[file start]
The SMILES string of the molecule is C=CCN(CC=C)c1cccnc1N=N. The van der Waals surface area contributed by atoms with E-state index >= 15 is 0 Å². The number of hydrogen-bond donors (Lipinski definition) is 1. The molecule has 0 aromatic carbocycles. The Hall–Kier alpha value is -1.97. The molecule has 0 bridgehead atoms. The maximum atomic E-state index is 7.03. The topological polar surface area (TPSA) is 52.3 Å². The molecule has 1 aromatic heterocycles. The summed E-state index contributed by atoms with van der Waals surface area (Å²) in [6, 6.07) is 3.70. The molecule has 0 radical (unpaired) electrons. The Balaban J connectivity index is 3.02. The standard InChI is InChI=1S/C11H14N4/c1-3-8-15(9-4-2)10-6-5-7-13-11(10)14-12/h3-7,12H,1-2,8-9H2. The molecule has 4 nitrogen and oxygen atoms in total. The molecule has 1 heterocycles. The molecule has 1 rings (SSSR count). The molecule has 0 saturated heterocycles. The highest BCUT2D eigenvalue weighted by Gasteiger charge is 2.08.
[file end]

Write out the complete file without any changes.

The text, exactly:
The SMILES string of the molecule is C=CCN(CC=C)c1cccnc1N=N. The van der Waals surface area contributed by atoms with E-state index >= 15 is 0 Å². The number of hydrogen-bond donors (Lipinski definition) is 1. The molecule has 0 aromatic carbocycles. The Hall–Kier alpha value is -1.97. The molecule has 0 bridgehead atoms. The maximum atomic E-state index is 7.03. The topological polar surface area (TPSA) is 52.3 Å². The molecule has 1 aromatic heterocycles. The summed E-state index contributed by atoms with van der Waals surface area (Å²) in [6, 6.07) is 3.70. The molecule has 0 radical (unpaired) electrons. The Balaban J connectivity index is 3.02. The standard InChI is InChI=1S/C11H14N4/c1-3-8-15(9-4-2)10-6-5-7-13-11(10)14-12/h3-7,12H,1-2,8-9H2. The molecule has 4 nitrogen and oxygen atoms in total. The molecule has 1 heterocycles. The molecule has 1 rings (SSSR count). The molecule has 0 saturated heterocycles. The highest BCUT2D eigenvalue weighted by Gasteiger charge is 2.08.